The Great Omar: The Jewel of Sangorski & Sutcliffe

Sangorski & Sutcliffe is an extremely well-known bookbinding firm. Founded in London in 1901, they are especially known for their sumptuous bindings. (You can learn more about Sangorski & Sutcliffe and see examples of their work in our gallery). The practice of binding books with exquisite jeweled bindings was popular in the Middle Ages, but Sangorski & Sutcliffe resurrected the craft. Their books were bound in intricately inlaid multicolored leather, and often set with real gold, jewels, and semi-precious stones. Their most famous work was The Great Omar … Continued

Varieties of Book Binding

Books appear in a wide variety of different bindings. The variety of book binding presentations has a rich heritage, from the first scrolls of the ancient world through contemporary mass-market paperbacks and unbound ebooks.

Bookbinding History

The earliest scribes engraved their records into wax tablets, palm-leaves and a variety of scrolls. The antiquity of scrolls as a method of preserving information now lends a sense of tradition and formality for many ceremonial documents and religious texts. Parchment pages sewn to wooden boards encased in leather comprised the first actual bound books. Clasps often held these books shut, because they tended to spread open over time as the pages swelled from moisture in the air.

Ornate decoration and embossing typified books during the middle ages. Animals, angels, and stories covered both the covers and interiors of books. Paper, introduced in Asia between the ninth and twelfth centuries dominated books by the end of the medieval period. Printed books standardized bookbinding in a way that was not possible for individually crafted volumes. (more…)

Fahrenheit 451 with a match


Check out this cover design for Ray Bradbury’s classic, Fahrenheit 451. It was done for The Austin Creative Department by Elizabeth Perez.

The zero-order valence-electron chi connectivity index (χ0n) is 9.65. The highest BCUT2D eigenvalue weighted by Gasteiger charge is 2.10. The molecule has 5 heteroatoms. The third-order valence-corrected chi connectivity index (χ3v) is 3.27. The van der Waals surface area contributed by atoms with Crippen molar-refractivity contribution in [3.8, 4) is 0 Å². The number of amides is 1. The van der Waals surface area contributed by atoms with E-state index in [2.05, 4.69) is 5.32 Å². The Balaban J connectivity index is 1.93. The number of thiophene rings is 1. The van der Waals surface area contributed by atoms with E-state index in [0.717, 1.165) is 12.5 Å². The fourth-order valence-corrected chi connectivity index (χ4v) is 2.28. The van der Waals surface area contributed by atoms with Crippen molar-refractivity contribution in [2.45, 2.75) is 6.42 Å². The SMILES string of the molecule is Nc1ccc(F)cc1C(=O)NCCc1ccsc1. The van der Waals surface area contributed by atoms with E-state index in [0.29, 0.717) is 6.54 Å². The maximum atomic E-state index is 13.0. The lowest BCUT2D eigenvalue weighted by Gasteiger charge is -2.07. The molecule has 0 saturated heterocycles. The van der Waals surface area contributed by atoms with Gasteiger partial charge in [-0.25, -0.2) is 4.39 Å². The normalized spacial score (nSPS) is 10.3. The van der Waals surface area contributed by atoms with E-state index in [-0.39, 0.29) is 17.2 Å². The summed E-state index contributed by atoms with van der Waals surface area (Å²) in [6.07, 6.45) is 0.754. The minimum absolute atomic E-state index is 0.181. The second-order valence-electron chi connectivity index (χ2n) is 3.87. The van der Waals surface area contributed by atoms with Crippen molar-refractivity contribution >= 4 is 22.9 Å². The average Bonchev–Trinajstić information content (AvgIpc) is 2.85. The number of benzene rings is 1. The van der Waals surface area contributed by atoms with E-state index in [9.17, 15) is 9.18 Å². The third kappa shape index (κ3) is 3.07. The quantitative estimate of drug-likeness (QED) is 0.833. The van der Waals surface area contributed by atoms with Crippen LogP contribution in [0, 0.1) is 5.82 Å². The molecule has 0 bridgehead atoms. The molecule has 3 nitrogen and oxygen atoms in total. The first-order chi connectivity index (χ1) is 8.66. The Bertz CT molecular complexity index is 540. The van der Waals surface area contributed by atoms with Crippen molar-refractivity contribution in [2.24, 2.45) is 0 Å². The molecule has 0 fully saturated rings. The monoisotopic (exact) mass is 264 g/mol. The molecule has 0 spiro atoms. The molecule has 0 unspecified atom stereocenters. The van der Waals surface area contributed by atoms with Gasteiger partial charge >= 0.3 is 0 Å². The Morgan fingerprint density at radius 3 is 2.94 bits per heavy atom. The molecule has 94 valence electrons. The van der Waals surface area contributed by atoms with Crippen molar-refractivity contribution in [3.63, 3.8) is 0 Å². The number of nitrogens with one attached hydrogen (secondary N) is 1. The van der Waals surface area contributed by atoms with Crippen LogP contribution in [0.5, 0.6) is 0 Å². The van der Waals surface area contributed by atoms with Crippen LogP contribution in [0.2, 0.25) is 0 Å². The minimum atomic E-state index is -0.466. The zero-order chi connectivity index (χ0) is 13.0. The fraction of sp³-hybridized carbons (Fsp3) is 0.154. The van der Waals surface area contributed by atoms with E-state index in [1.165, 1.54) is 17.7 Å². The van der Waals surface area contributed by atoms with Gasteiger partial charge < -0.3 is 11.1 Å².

The match lives in the 1 and the spine is screen-printed with a matchbook striking paper surface.

A incendiary copy! Wow.

For Perez it is actually a redesign of this earlier cover:



and here is what the original dust jacket looked like:


New York: Ballantine Books, 1953 Basis for the 1966 film starring Oskar Werner as Montag and Julie Christie in the dual roles of Linda (Mildred) Montag and Clarisse and directed by François Truffaut. Barron: Anatomy of Wonder 1995, 3-31. Bound in red boards with yellow lettering [Currey binding D, no priority though the paperback preceeds the hardcover]. The lightest of shelf wear at the lower cornes and base of the spine, else fine in near fine dust jacket. A superior copy.. First edition, first printing. $3200


and while we are talking about matches:


Colorado Springs: Gauntlet Press, 2006. First edition, limited issue of 750 numbered copies signed by Bradbury on the limitation page. Copy #729. Edited by Donn Albright. Preface by Bradbury. Foreword by Richard Matheson. Introduction by William Touponce. Textual essay by Jonathan Eller. Illustrated. Unread copy in Fine condition in a Fine dustjacket.  $385


Reading copies of Fahrenheit 451



Part of this post originally appeared on Book Patrol

Bloody Books: A Strange Collection

Does printing books with blood sound like an ancient and barbaric practice? Check out these three recent books that get EXTREMELY personal with the author or subject…